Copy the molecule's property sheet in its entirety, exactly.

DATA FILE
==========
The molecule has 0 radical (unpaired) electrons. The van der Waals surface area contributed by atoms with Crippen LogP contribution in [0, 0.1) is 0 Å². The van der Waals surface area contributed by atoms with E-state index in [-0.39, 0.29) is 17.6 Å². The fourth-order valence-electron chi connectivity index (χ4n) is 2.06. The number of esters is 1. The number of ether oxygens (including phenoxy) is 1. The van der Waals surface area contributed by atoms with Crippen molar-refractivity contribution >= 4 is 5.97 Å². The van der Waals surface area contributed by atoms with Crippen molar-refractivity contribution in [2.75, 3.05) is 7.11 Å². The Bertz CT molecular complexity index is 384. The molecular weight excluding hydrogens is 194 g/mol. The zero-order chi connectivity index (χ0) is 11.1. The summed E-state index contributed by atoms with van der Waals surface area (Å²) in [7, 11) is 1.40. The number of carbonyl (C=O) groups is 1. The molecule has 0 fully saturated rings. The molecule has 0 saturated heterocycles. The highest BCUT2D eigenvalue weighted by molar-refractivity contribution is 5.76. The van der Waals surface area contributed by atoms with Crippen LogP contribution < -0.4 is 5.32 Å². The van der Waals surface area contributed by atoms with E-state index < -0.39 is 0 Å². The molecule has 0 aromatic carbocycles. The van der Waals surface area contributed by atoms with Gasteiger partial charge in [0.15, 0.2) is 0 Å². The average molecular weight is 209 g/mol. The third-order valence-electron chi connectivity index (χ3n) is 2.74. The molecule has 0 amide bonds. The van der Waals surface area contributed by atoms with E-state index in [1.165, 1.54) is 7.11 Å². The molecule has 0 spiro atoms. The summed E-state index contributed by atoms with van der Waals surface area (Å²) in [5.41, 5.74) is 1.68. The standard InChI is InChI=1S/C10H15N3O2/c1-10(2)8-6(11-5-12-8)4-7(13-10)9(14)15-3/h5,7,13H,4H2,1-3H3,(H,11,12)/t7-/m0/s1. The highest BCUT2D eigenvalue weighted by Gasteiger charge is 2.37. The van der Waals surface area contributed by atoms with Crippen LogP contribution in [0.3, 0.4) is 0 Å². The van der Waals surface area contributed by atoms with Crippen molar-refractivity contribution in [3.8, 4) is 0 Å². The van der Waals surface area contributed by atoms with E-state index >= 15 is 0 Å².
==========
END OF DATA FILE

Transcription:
The molecule has 0 radical (unpaired) electrons. The van der Waals surface area contributed by atoms with Crippen LogP contribution in [0, 0.1) is 0 Å². The van der Waals surface area contributed by atoms with E-state index in [-0.39, 0.29) is 17.6 Å². The fourth-order valence-electron chi connectivity index (χ4n) is 2.06. The number of esters is 1. The number of ether oxygens (including phenoxy) is 1. The van der Waals surface area contributed by atoms with Crippen molar-refractivity contribution >= 4 is 5.97 Å². The van der Waals surface area contributed by atoms with Crippen molar-refractivity contribution in [2.75, 3.05) is 7.11 Å². The Bertz CT molecular complexity index is 384. The molecular weight excluding hydrogens is 194 g/mol. The zero-order chi connectivity index (χ0) is 11.1. The summed E-state index contributed by atoms with van der Waals surface area (Å²) in [7, 11) is 1.40. The number of carbonyl (C=O) groups is 1. The molecule has 0 fully saturated rings. The molecule has 0 saturated heterocycles. The highest BCUT2D eigenvalue weighted by molar-refractivity contribution is 5.76. The van der Waals surface area contributed by atoms with Crippen LogP contribution < -0.4 is 5.32 Å². The van der Waals surface area contributed by atoms with E-state index < -0.39 is 0 Å². The molecule has 0 aromatic carbocycles. The van der Waals surface area contributed by atoms with Gasteiger partial charge in [0.15, 0.2) is 0 Å². The average molecular weight is 209 g/mol. The third-order valence-electron chi connectivity index (χ3n) is 2.74. The molecule has 0 amide bonds. The van der Waals surface area contributed by atoms with E-state index in [1.165, 1.54) is 7.11 Å². The molecule has 0 spiro atoms. The summed E-state index contributed by atoms with van der Waals surface area (Å²) in [5.41, 5.74) is 1.68. The standard InChI is InChI=1S/C10H15N3O2/c1-10(2)8-6(11-5-12-8)4-7(13-10)9(14)15-3/h5,7,13H,4H2,1-3H3,(H,11,12)/t7-/m0/s1. The highest BCUT2D eigenvalue weighted by Gasteiger charge is 2.37. The van der Waals surface area contributed by atoms with Crippen LogP contribution in [0.3, 0.4) is 0 Å². The van der Waals surface area contributed by atoms with Crippen molar-refractivity contribution in [3.8, 4) is 0 Å². The van der Waals surface area contributed by atoms with E-state index >= 15 is 0 Å².